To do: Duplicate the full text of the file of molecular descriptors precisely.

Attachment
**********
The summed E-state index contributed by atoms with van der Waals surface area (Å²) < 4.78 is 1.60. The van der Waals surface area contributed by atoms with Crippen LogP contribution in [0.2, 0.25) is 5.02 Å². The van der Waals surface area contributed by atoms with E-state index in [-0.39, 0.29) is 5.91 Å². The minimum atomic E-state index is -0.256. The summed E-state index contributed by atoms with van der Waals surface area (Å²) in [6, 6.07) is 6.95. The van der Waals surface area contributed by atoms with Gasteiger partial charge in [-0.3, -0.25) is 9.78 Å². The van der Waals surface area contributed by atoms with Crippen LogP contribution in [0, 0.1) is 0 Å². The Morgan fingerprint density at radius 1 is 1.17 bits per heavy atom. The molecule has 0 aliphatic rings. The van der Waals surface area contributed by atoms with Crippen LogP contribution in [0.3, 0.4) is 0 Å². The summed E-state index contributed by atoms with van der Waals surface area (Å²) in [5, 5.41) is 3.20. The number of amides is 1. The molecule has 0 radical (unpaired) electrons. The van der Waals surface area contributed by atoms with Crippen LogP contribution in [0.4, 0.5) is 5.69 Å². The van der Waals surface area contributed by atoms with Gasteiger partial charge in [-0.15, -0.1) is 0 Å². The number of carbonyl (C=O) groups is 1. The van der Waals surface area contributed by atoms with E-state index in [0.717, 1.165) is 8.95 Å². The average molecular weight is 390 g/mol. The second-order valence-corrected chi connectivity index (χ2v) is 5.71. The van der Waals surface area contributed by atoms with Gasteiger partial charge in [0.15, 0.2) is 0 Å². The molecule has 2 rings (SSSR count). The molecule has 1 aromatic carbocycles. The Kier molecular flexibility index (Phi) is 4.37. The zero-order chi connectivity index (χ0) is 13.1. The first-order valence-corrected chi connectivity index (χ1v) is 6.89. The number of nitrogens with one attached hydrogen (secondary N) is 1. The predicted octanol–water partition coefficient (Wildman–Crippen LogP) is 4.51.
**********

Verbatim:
The summed E-state index contributed by atoms with van der Waals surface area (Å²) < 4.78 is 1.60. The van der Waals surface area contributed by atoms with Crippen LogP contribution in [0.2, 0.25) is 5.02 Å². The van der Waals surface area contributed by atoms with E-state index in [-0.39, 0.29) is 5.91 Å². The minimum atomic E-state index is -0.256. The summed E-state index contributed by atoms with van der Waals surface area (Å²) in [6, 6.07) is 6.95. The van der Waals surface area contributed by atoms with Gasteiger partial charge in [-0.3, -0.25) is 9.78 Å². The van der Waals surface area contributed by atoms with Crippen LogP contribution in [0, 0.1) is 0 Å². The Morgan fingerprint density at radius 1 is 1.17 bits per heavy atom. The molecule has 0 aliphatic rings. The van der Waals surface area contributed by atoms with Crippen LogP contribution in [0.3, 0.4) is 0 Å². The summed E-state index contributed by atoms with van der Waals surface area (Å²) in [5, 5.41) is 3.20. The number of amides is 1. The molecule has 0 radical (unpaired) electrons. The van der Waals surface area contributed by atoms with Crippen LogP contribution in [0.4, 0.5) is 5.69 Å². The van der Waals surface area contributed by atoms with Gasteiger partial charge in [-0.15, -0.1) is 0 Å². The number of carbonyl (C=O) groups is 1. The van der Waals surface area contributed by atoms with E-state index in [0.717, 1.165) is 8.95 Å². The average molecular weight is 390 g/mol. The second-order valence-corrected chi connectivity index (χ2v) is 5.71. The van der Waals surface area contributed by atoms with Gasteiger partial charge in [0.15, 0.2) is 0 Å². The molecule has 2 rings (SSSR count). The molecule has 1 aromatic carbocycles. The Kier molecular flexibility index (Phi) is 4.37. The zero-order chi connectivity index (χ0) is 13.1. The first-order valence-corrected chi connectivity index (χ1v) is 6.89. The number of nitrogens with one attached hydrogen (secondary N) is 1. The predicted octanol–water partition coefficient (Wildman–Crippen LogP) is 4.51.